The Scottish Steakhouse: A meat based love affair

It isn't too often that Ben and I travel outside of Edinburgh in search of the next best restaurant. Edinburgh really is an up and coming food hub, with new spots popping up practically every week, so there's always bound to be a restaurant on my list of places to try. But there's something quite romantic about hopping on a train and escaping the city, if only for an evening.

So when I won a Valentine's Day meal at the Scottish Steakhouse in Falkirk, I jumped at the chance to explore one of Edinburgh's many neighboring towns. And, as an added bonus, this would be the first time that Ben and I would go out to eat on Valentine's Day. We usually prefer to cook a romantic meal at home, but putting the responsibility on someone else for one of the year's most pressure-filled nights was a bit of a relief (especially after last year when I completely failed at making creme brulee...).

Armed with hungry stomachs and absolutely no knowledge on how to get around Falkirk, Ben and I boarded a very reasonably priced ScotRail train and made our way in the opposite direction to everyone else at Waverley Station. While Edinburgh was gradually filling up with couples from the suburbs aiming to celebrate V-Day in the capital, we were headed out to the significantly quieter nearby towns.

We pulled up in a taxi to the old Scottish manor house turned hotel which the restaurant was located in, excited to see where this adventure would take us.

Faced with a menu full of Scottish classics, and the task to choose the most blog-worthy dishes of all, we went ahead and ordered two very different starters. Since steak is a rather rich and filling main dish, and I wanted to be able to fully appreciate it when it came time to dig in, I chose a lighter starter of Shetland mussels. Soaked in a briny broth, but kicked up a notch with a hint of chili, these mussels were the perfect start to what would later end up being a much heavier meal (from which I would undoubtedly roll home).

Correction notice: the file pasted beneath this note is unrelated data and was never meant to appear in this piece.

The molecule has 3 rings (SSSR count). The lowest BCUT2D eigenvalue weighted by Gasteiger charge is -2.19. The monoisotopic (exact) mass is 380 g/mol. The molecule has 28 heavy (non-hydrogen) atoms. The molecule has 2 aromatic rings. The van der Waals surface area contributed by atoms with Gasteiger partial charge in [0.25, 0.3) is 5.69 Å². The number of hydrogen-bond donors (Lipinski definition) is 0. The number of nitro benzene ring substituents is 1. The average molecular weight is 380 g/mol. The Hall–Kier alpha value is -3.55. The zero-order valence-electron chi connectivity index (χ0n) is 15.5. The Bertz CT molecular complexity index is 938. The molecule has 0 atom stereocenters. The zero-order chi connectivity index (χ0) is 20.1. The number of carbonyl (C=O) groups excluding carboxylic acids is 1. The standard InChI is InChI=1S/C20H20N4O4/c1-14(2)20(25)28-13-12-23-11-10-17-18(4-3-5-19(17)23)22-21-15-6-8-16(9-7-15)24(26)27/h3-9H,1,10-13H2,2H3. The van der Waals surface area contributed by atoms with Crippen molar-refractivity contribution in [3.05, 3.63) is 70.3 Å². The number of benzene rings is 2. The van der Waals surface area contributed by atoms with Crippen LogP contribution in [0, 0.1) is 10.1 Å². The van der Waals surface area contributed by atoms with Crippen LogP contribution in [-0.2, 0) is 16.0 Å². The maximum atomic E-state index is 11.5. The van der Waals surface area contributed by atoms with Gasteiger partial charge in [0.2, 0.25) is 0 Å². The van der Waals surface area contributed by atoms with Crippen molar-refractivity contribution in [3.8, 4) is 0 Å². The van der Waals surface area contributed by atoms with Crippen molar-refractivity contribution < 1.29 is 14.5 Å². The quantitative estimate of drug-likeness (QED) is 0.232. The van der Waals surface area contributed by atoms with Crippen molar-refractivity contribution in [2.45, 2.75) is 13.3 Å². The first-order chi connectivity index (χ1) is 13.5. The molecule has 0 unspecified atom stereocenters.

It was a starter that is as equally Scottish as cock a leekie soup, but not quite as intensely Scottish as Ben's choice of starter. A hard boiled egg surrounded by meaty haggis, that is then breaded and fried- it could only be a the infamous Scotch Egg. Despite its decidedly unrefined reputation, this particular Scotch Egg at the Scottish Steakhouse was not executed with a heavy hand. In fact, it had a lovely presentation and was paired with ribbons of pickled vegetables.

But what really shines here are the steaks. I mean, it is a steakhouse after all. Still, there have been times where I have had a meal at a steakhouse and been disappointed with their meat- the quality, how they cooked it, and what they paired it with. But this was no such steakhouse.

It's practically blogging 101 to not order the same thing as your dining partner at a restaurant. But after having been told that our first choice of the two-person sharing steak was not available, we had to make a spur of the moment decision. Ben and I both ordered the sirloin- cooked medium-rare for me, and rare for him. The slight, if ever-so essential, difference between a rare and medium-rare steak proves a difficult task for many. But the kitchen staff at the Scottish Steakhouse are clearly well-versed in this distinction.

The sizeable piece of meat was flavorful from end to end, and would have been just as enjoyable on its own as it was with our sauces of choice. For me, bearnaise sauce was the obvious choice- despite its refined name it is the perfect excuse to dunk a piece of steak into a cream sauce without reservations. Ben paired his sirloin with the less rich, but equally addictive, peppercorn sauce. A big, juicy grilled tomato and a slightly charred mushroom also featured on our plates. But the real winner in terms of sides were the hand cut chips. Fluffy on the inside, and fried to a crisp on the outside, these chips were out of this world. No ketchup necessary.

There is only one way to end a steak dinner, and that's with a big heaping portion of something chocolatey. Ben called dibs on the chocolate brownie, but since it was paired with a cherry coulis (not quite my favorite), I let it slide. This fudgy brownie, while a quintessential steakhouse dessert, was not anything beyond the standard, however.

My chocolate journey took me down a different, and far less exciting path. Most of the desserts listed were surprisingly non-chocolate so I got my fix from the "make your own sundae" option: two scoops of chocolate ice cream with marshmallows and a salted caramel sauce. It was pleasant, without a doubt, but I could have done with a few more chocolate-based options.      

We utilized almost every form of transportation known to man that night- especially when we had to take a replacement bus back to central Edinburgh instead of the train. But despite the great lengths we went to to make our way to and from Falkirk, it was worth it to end up in a restaurant where dozens of couples weren't squeezed together in a crowded restaurant on Valentine's Day. In fact, this just might have been the best possible night to go out to eat anywhere but Edinburgh.

While Valentines Day can prove a daunting task, the Scottish Steakhouse makes it easy to have a romantic night out, without all the hectic hubbub that comes with the most romantic night of the year.

Thank you to the Scottish Steakhouse for hosting us! You can find more information and their full menu here

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